But for the GT-R I wanted more. The guys at KW took that as a challenge. and said, ‘give us a few months and when we are done we’ll send you what we’ve come up with’.
The wait was due to two things; first that KW doesn’t have an off-the-shelf kit for the BNR34, and secondly that they knew I wanted to take full advantage of the available technology but not render the car unusable on the street. I spent the best part of three months wondering how the car would drive with a serious suspension setup, and the day I find out is getting very close now.
First up, however, was the delivery of the finished products, which was brought right to my door step by the efficient guys at FedEx Japan. The delivery guy gave me a weird look when I raced out of the house with a DSLR in my hands, but I told him, “I’m really sorry, I’m very excited about what’s in those boxes, so if you don’t mind.”
He gave me an understanding look, probably thinking ‘damn weird otaku gaijins‘, made me sign for the packages, and then headed off to his next delivery.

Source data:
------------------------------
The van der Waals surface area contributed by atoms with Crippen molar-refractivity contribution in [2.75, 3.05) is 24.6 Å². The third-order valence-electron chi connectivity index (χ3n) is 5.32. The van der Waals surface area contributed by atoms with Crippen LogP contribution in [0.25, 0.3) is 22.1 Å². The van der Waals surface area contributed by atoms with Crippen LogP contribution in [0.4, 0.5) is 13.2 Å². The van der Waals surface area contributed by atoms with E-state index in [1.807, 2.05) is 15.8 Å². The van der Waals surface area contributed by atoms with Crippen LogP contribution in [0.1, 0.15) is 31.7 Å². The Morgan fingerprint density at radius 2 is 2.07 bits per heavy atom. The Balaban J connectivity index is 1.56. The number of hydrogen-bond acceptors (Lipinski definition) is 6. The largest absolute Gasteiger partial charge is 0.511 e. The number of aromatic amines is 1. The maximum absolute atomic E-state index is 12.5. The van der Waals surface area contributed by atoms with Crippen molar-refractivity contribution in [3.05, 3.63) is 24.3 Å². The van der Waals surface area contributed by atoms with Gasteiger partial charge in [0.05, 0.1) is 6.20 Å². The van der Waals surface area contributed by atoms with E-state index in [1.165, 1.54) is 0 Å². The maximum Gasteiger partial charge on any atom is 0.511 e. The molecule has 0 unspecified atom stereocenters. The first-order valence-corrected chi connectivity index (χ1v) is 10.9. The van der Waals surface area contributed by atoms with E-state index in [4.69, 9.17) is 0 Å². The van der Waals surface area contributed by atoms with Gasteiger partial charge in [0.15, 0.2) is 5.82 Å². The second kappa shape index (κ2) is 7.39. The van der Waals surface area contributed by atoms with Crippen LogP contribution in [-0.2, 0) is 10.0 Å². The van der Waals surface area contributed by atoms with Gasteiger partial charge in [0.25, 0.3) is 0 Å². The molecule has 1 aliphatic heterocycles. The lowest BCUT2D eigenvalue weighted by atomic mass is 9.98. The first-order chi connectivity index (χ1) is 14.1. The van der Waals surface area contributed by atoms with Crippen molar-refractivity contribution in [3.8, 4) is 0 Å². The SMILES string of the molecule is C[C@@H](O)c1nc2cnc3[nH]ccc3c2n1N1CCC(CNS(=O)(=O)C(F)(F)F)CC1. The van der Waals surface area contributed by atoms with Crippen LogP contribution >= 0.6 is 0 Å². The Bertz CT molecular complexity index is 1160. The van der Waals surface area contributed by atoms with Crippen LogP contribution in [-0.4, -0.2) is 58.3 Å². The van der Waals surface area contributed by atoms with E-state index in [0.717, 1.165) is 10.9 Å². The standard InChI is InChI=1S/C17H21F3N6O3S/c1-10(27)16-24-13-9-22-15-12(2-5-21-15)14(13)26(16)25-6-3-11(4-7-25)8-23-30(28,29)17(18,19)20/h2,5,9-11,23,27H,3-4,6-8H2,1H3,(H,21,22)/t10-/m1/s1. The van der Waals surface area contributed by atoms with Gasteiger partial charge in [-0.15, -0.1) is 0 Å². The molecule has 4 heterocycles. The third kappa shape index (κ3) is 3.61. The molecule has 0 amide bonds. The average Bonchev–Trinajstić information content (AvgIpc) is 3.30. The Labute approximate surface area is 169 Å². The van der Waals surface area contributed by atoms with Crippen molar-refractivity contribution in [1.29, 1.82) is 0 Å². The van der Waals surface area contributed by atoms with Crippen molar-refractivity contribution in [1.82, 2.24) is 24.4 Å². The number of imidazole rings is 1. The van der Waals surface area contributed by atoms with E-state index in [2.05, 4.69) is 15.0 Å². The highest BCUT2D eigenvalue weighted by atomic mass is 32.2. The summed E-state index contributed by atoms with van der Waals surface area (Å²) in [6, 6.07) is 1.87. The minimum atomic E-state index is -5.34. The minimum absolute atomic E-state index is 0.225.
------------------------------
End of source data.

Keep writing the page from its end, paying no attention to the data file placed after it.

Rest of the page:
The resident mini Speedhunter was just as excited as I was; together we get to test out every improvement on the ‘Gee-Aayaa’, as he calls it.
The Urge To Unbox
I quickly brought boxes inside and cut off the nylon straps that held them tightly packed for shipping.
Talk about Christmas coming early!
You might laugh at me, but I had a little peek at the middle section of the box by lifting the padding and then closed it immediately like I had seen something I shouldn’t have. Then I giggled.
The more I peeled away the packaging, the more was revealed.
What makes these coilovers rather special is that they are custom-built for Project GT-R and are based on KW’s 2-way adjustable Competition dampers yet have Clubsport settings. It’s like having the best of two worlds; they were built by the race department at KW but taking into account the sort of driving I’d be doing: a mix of mountain roads, highway runs and of course the odd track day.